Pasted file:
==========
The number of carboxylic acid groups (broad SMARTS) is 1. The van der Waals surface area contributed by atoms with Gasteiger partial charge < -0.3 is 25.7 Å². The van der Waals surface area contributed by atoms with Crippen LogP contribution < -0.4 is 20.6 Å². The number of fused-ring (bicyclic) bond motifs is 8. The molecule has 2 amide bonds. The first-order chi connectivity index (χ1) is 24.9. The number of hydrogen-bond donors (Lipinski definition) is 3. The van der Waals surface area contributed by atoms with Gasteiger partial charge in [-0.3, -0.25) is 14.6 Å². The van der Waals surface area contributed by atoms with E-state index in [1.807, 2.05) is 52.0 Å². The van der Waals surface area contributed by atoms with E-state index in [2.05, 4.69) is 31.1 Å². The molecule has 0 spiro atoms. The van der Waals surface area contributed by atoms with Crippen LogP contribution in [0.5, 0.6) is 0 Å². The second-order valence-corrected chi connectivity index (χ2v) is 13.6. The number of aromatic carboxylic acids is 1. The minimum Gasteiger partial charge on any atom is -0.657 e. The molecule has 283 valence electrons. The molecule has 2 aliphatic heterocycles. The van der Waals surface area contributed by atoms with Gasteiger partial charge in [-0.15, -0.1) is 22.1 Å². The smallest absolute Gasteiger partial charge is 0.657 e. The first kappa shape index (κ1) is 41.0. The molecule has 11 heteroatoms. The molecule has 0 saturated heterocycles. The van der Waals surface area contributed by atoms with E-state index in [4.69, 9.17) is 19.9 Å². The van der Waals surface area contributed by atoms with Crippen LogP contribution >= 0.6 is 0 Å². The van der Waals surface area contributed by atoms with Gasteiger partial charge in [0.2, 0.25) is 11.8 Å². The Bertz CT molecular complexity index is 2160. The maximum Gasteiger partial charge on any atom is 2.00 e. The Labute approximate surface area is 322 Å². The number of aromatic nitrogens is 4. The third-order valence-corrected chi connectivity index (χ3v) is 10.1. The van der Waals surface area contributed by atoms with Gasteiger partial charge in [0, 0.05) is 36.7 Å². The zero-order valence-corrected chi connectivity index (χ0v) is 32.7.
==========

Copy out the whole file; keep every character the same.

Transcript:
The number of carboxylic acid groups (broad SMARTS) is 1. The van der Waals surface area contributed by atoms with Gasteiger partial charge < -0.3 is 25.7 Å². The van der Waals surface area contributed by atoms with Crippen LogP contribution < -0.4 is 20.6 Å². The number of fused-ring (bicyclic) bond motifs is 8. The molecule has 2 amide bonds. The first-order chi connectivity index (χ1) is 24.9. The number of hydrogen-bond donors (Lipinski definition) is 3. The van der Waals surface area contributed by atoms with Gasteiger partial charge in [-0.3, -0.25) is 14.6 Å². The van der Waals surface area contributed by atoms with E-state index in [1.807, 2.05) is 52.0 Å². The van der Waals surface area contributed by atoms with E-state index in [2.05, 4.69) is 31.1 Å². The molecule has 0 spiro atoms. The van der Waals surface area contributed by atoms with Crippen LogP contribution in [0.5, 0.6) is 0 Å². The second-order valence-corrected chi connectivity index (χ2v) is 13.6. The number of aromatic carboxylic acids is 1. The minimum Gasteiger partial charge on any atom is -0.657 e. The molecule has 283 valence electrons. The molecule has 2 aliphatic heterocycles. The van der Waals surface area contributed by atoms with Gasteiger partial charge in [-0.15, -0.1) is 22.1 Å². The smallest absolute Gasteiger partial charge is 0.657 e. The first kappa shape index (κ1) is 41.0. The molecule has 11 heteroatoms. The molecule has 0 saturated heterocycles. The van der Waals surface area contributed by atoms with E-state index in [4.69, 9.17) is 19.9 Å². The van der Waals surface area contributed by atoms with Crippen LogP contribution >= 0.6 is 0 Å². The van der Waals surface area contributed by atoms with Gasteiger partial charge in [0.2, 0.25) is 11.8 Å². The Bertz CT molecular complexity index is 2160. The maximum Gasteiger partial charge on any atom is 2.00 e. The Labute approximate surface area is 322 Å². The number of aromatic nitrogens is 4. The third-order valence-corrected chi connectivity index (χ3v) is 10.1. The van der Waals surface area contributed by atoms with Gasteiger partial charge in [0, 0.05) is 36.7 Å². The zero-order valence-corrected chi connectivity index (χ0v) is 32.7.